What a difference ten days make. It looked almost like the worst fears of the novel coronavirus (Covid 19) were already behind us. Since then, we have seen a spike in cases, notably in South Korea and in northern Italy, the country's industrial heartland. Epidemiologically even more worrying, the number of cases has also been growing in Africa and the Middle East, with new clusters of cases in Iran and the first confirmed case (in Nigeria) of Subsaharan Africa. The virus already having hit the United States has likely contributed to the market sell-off.
Despite the number of new cases in China itself falling, all this has taken a heavy toll on global financial markets, with the S&P 500 and the German Dax declining by close to 15% from their recent peaks. That partly reflects markets having been priced for perfection heading into the crisis. In terms of the speed of the declines, though, technical factors have also played a role, making this one of the harshest corrections in history. The drumbeat of companies warning on profits, economists cutting their forecasts, schools closing and politicians looking helpless, seem unlikely to conclude for at least several days yet.
Nevertheless, we think that the market panic – if not necessarily the rate of infections – is likely to peak relatively soon. Standard epidemiological models have actually worked reasonably well so far for the novel coronavirus, both in China and elsewhere. They suggest that this second wave in Western Europe will probably crest as well in the coming weeks. None of which is to deny the seriousness of the situation. It appears increasingly likely that Covid 19 will spread in countries where local health systems risk being overwhelmed.
With the situation having clearly developed in a less benign way than we had hoped for only in mid-February, it seems that we have to reconsider some of our estimates.
n terms of global growth, it has become all but clear that the damage will not be confined to China's economy and not only to the first quarter. It becomes ever more likely that global growth will take a hit in the first half of this year, and likely pushing full year 2020 growth rates down as well. Nonetheless, we believe that a recovery to at least pre-crisis activity levels may occur in the second half. We will monitor carefully if corporate confidence in the service sector, so far the supporting pillar of global growth, continues to hold up.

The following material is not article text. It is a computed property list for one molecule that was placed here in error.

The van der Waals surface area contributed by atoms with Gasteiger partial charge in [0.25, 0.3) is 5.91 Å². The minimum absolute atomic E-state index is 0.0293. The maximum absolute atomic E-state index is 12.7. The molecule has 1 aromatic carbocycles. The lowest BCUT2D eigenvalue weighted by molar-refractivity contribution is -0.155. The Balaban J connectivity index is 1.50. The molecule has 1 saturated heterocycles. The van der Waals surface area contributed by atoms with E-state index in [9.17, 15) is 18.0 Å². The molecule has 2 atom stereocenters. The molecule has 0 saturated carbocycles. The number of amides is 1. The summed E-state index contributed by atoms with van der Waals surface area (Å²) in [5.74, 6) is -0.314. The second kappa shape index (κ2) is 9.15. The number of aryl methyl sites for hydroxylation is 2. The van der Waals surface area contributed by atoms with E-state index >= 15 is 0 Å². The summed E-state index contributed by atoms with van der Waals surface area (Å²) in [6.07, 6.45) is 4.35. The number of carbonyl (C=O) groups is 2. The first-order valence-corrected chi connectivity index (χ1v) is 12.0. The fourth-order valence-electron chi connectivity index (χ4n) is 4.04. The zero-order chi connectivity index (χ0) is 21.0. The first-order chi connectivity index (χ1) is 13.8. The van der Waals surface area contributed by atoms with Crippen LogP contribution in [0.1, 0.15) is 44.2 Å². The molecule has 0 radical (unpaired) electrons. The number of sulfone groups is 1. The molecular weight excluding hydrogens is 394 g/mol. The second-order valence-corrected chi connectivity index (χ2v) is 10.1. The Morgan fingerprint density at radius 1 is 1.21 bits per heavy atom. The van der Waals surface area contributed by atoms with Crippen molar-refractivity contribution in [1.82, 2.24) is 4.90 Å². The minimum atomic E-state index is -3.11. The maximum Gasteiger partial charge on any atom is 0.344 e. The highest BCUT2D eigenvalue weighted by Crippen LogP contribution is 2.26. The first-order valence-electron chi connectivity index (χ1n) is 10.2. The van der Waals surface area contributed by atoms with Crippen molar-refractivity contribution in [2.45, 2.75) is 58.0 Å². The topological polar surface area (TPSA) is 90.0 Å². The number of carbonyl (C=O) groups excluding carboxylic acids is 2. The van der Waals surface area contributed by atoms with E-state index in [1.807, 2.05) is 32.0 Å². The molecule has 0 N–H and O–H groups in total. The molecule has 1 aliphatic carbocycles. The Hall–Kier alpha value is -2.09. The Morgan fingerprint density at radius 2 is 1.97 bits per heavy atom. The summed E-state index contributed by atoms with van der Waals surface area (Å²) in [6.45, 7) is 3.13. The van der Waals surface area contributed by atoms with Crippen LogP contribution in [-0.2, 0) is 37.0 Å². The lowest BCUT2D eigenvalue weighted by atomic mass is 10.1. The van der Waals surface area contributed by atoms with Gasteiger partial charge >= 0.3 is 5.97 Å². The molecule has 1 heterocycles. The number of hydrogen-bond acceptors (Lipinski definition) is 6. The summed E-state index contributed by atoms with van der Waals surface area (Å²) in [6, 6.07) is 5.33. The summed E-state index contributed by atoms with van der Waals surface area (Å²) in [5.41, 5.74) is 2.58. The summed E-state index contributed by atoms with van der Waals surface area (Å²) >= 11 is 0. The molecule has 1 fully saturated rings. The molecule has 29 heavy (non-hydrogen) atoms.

Many Asian central banks have already reacted and cut interest rates. The U.S. Federal Reserve (Fed) and especially the European Central Bank (ECB), we believe, will take their time to react in a similar way, as they have set a somewhat higher bar for looser monetary conditions as noted in previous statements. Reacting too soon might actually add to market nervousness. We would however rather expect support to come in before the middle of this year. So far we have pencilled in one rate cut by the Fed this year and none for the ECB. The market expects three rate cuts from the Fed this year.
Ten-year U.S. Treasury yields have reached new record lows, trading below 1.2% on Friday. This, we believe, is not only a reflection of lowered growth expectations but also the result of Treasury purchases as a means to hedge portfolios. Nonetheless, we will reconsider if our strategic U.S. yield forecasts need downward revisions, just as with the targeted spread levels for emerging-market, corporate and peripheral bonds. While the corporate bond market lacks liquidity at this point in time, we are not inclined to be sellers any more at these levels. We are not expecting German Bund yields to reach new lows, as we believe the ECB will be less inclined than the Fed to act.
Concerning equities, our base-case assumptions so far have called for 5% earnings growth in 2020, which is now under review. Certain sectors are likely to show profit declines. While this would weigh on markets, we expect in our base scenario that lower earnings should be met with higher price-earnings (P/E) multiples as investors may deem the dent to be temporary. While we feel comfortable with our positive sector views on healthcare and technology, we might have to reconsider our positive stance on financials. Investors’ focus on quality stocks that deliver steady income is likely to increase further. We expect volatility to remain for some more days, as portfolio de-risking continues and as stock markets may be used to reduce risks where bond markets lack liquidity. For currencies we believe that any further risk-off mode should support the euro, which has served as a funding currency in past months.
Summing up, while the development of the virus has taken an unexpected turn, likely with a negative impact for the global economy for the full year, we believe that markets after their historic sell-off are reflecting the new situation adequately. Should the spreading of the virus abroad follow the pattern in China, the situation might look better in the course of the second quarter. In the short term, we do not rule out further downside and market volatility. But eventually, economies too should recover. Long before then, fiscal and monetary stimulus are likely to prove supportive to markets. In the meantime, positive news on the containment of the virus might do so as well.